December 15, 2010 Leave a comment
by Dane Coolidge
The tidings of war were in the air when into the plaza at Del Norte, where adventurers from all over the world had gathered, there drifted yet another derelict. He was young and straight and dressed in decent black, but the wild look was there in his eyes. Many glanced at him curiously as he sat by the old cannon, his emotional face drawn with pain, his tapering hands clutched before him, and one man turned and looked again at his hands. It was Sergeant Bogan, recruiting agent for Montaño and his Army of Liberation, but he passed on and bided his time. The hands were soft and slender, yet full of supple strength, the signs of a high-grade mechanic, but the man himself was too ﬁne. There were other derelicts, already starved and broken, who would enlist for the price of a meal—the white-handed stranger could wait.
The sun had sunk low behind the Mexican Sierras, where the Army of Liberation lay hidden, when Bruce Whittle roused up from his thoughts. The light of his world had been put out suddenly and night was closing in upon him; there was a great pain in his breast and the memory of a kiss that was driving him to black despair. He rose up suddenly and that evening in Fronteras, across the river in Mexico, Beanie Bogan saw him playing the games and marked him for his own. The games were crooked, and, when a man lost, he was generally ready to enlist. Bogan drew in closer, glancing out from beneath bushy eyebrows like a watchful, rat-catching terrier, and at last the ﬁnal card was turned. Whittle rose up slowly, his eyes on the cheating dealer, a ﬁghting snarl on his lips, and then he clutched at the stakes.
“You can’t rob me!” he cried.
As the dealer reached for his pistol, Whittle slapped him across the face. There was a loud report, a crashing of tables, and a rush of feet for the entrance, and then, as the house was plunged into darkness, strong arms seized Whittle from behind and dragged him out a side door.
“Nix! Nix on that stuff!” panted a hoarse voice in his ear. “The rurales will get you, sure. Stand up…you ain’t hurt…and now beat it for the river or you’ll rot in a Mexican jail.”
Whittle’s knees were trembling, his strength had ﬂed, but at the word jail he shook himself free.
“No, no!” he gasped. “I’d die! I couldn’t stand it!” And led by the resolute Bogan, he ran until they crossed to Del Norte.
“Now,” said Bogan as he led him to a card room and poured out a glass of liquor, “drink that, and tell me what’s the idee.”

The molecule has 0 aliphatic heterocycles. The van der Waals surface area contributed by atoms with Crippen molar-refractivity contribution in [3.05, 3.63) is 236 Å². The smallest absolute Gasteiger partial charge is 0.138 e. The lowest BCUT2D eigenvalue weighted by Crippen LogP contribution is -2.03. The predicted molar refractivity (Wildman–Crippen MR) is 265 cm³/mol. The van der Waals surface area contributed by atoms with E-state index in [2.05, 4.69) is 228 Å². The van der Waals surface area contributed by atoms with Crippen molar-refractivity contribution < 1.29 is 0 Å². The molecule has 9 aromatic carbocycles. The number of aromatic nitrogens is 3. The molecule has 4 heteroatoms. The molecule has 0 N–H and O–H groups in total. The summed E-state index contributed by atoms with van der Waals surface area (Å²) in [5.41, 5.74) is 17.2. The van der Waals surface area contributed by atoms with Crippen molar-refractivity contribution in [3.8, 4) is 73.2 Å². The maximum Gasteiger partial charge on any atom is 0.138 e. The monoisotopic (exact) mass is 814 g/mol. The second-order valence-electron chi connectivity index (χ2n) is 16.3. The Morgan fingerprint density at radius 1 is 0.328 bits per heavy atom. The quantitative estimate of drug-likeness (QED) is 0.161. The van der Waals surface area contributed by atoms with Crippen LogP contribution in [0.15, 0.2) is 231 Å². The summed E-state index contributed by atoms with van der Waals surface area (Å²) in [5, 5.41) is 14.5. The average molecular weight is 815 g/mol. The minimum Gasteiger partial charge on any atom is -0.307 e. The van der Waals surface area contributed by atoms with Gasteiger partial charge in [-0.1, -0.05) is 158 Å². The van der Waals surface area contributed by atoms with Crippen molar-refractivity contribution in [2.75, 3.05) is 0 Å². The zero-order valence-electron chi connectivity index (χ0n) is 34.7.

“I don’t drink,” answered Whittle, and, sinking down in a chair, he buried his face in his hands. Death had been so near, and yet it had passed, and now he was weak and faint.
“Oh, I see,” observed Bogan, and pulled down his lip.
“You see what?” demanded Whittle.
Bogan evaded the question by raising his glass in the air. “Here’s to ’em,” he said enigmatically.
“To the women, God bless them. If it wasn’t for them, I’d lose many a likely recruit.”
A ﬂush of anger came over Whittle’s pale face and mounted to the roots of his hair. “You take too much for granted,” he answered shortly, but Bogan shook his head.
“Nope,” he said, “when it isn’t booze, it’s always a woman that drives a man to…that.” He jerked his head in the direction of Fronteras, and Whittle reached for his glass.
“You are mistaken,” he said, and drank down the whiskey. “Now who are you and what do you want?”
“That’s the stuff!” Bogan applauded. “Put it down and have another, and I’ll let you in on something good. You’re a mechanic, ain’t you? I knew it by the look of you…and perhaps you’re a pretty good shot? Well, how would you like now to join Montaño’s army and come out and help ﬁx our guns?”
“What? Enlist as a soldier? In the Mexican army?”
“Ah, nah, nah!” burst out Bogan impatiently. “You don’t get the idee at all. I’m Montaño’s agent and I’m raking the town for recruits for the Foreign Legion. He’s got lots of Mexes but it’s Americans he’s after, and he pays ’em two hundred a month. Two hundred dollars gold, and everything found, and a cracking good horse to ride, and, when we take Fronteras, as we will in jig time, you’ll come in for your share of the loot. And when the war is over, if you stand by the chief, you get a nice little Mexican girl and a grant of good land to boot. Nah, listen, now. Didn’t I follow you over to that gambling house and keep you from getting killed? Well, then, where’s your gratitude?”
He sat back and thrust out his jaw belligerently, but Whittle did not reply. He was living in a daze in which some things were clear and others far away and confused, but he felt no obligation of gratitude. Left alone, his troubles would have been over. Not only that but she would be free, with only his memory to haunt her. But now—he regarded his rescuer malevolently.
“Why should I thank you for that,” he asked, “when I did it on purpose to get killed?” Read more of this post